Little Trip: Origin Review
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Little Trip: Origin Review

Our Review by Jordan Minor on February 18th, 2015
Rating: starstarstarhalfstarblankstar :: UP AND ATOMS
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Little Trip: Origin is very, very pleasant, but that's about it.

Developer: Yon Liu
Price: $1.99
Version Reviewed: 1.0
Device Reviewed On: iPad Air

Graphics / Sound Rating: starstarstarstarblankstar
Controls Rating: starstarstarstarblankstar
Gameplay Rating: starstarstarhalfstarblankstar
Replay Value Rating: starstarstarhalfstarblankstar

Overall Rating: starstarstarhalfstarblankstar

Little Trip: Origin is pleasantness personified. It’s nearly impossible to feel anything negative while playing this game. But while feeling good sure it great, sometimes a game has to provide a little more. Little Trip: Origin gives you what you want, but not necessarily all that you need.

But first let’s start with what Little Trip: Origin does so right. After all, as soon as they launch the game players are assaulted by how cheery the whole thing is. Impossibly happy and peppy acoustic music banishes bad feelings with the power of sunshine. Colorful minimal graphics give personalities to dots as they explode into starbursts in an ocean of white space. It creates so much positivity it would almost be better as a motivational screensaver - or as a more cynical option, the design for a prescription drug ad.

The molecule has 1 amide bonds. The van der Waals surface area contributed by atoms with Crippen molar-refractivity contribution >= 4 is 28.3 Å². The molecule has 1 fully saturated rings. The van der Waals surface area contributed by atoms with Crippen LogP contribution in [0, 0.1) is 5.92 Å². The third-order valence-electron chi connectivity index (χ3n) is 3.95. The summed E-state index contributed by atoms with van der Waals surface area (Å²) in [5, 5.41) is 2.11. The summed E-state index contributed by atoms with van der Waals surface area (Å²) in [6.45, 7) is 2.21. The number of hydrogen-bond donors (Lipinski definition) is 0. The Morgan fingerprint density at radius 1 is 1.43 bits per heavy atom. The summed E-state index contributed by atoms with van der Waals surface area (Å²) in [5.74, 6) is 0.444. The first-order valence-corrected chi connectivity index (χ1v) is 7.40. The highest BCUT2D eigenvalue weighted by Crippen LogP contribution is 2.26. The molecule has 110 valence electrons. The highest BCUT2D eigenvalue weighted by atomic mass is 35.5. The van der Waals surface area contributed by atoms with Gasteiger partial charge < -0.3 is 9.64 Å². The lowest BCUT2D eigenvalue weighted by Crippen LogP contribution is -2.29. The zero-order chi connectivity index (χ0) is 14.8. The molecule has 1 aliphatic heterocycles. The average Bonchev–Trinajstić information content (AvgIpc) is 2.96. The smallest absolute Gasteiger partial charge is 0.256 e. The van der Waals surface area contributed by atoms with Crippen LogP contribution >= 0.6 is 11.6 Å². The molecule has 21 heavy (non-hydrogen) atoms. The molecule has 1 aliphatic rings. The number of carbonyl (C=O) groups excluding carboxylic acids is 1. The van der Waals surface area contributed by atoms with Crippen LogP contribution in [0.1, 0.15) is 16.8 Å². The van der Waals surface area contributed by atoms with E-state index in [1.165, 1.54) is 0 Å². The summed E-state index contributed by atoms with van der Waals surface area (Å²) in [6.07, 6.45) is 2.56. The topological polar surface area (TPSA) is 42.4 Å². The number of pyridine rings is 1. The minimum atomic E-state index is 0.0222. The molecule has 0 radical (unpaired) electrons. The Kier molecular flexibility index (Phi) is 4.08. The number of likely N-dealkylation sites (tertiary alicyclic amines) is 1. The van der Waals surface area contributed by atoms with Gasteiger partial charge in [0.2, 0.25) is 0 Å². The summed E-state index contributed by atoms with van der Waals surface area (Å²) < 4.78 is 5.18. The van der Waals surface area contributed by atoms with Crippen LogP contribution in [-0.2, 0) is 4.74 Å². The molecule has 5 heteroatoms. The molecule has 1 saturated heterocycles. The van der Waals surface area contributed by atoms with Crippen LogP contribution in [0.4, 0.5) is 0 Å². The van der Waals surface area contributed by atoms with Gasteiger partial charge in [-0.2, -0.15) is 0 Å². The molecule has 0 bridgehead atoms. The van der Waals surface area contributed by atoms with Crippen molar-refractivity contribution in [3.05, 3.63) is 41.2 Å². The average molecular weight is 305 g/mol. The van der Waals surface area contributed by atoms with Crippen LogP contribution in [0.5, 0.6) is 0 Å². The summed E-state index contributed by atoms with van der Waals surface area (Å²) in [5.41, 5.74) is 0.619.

However, Little Trip: Origin decided to be a game, so we must judge it as such. Players control a dot of their own and try to steer it into other dots for points. The catch is they can only move the dot forward or upward, keeping true to the game’s “never look back” spirit. This limited movement leads to a lot of near-misses as players attempt to line themselves up with targets. But with more chances always a few seconds away, even in the perhaps overly empty world, it’s never frustrating. And successfully wrangling the system into narrowly avoiding deadly grey pinwheels always satisfies.

Unfortunately, there’s just not enough really going on in Little Trip: Origin to make it more than a quick way to start smiling. The dot-collecting process becomes rote over time, more enemies and faster movement make the game more cluttered than difficult, and power-ups like a dot magnet and a bigger player dot for nabbing targets more easily don’t really shake up the core gameplay. Structure would be antithetical to the game’s free-form, casual tranquility, but more progression would help.

Still, it’s impossible to ever stay mad at Little Trip: Origin. Go with its pleasant flow for as long as you feel like it, and move on when the time is right.

iPhone Screenshots

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iPad Screenshots

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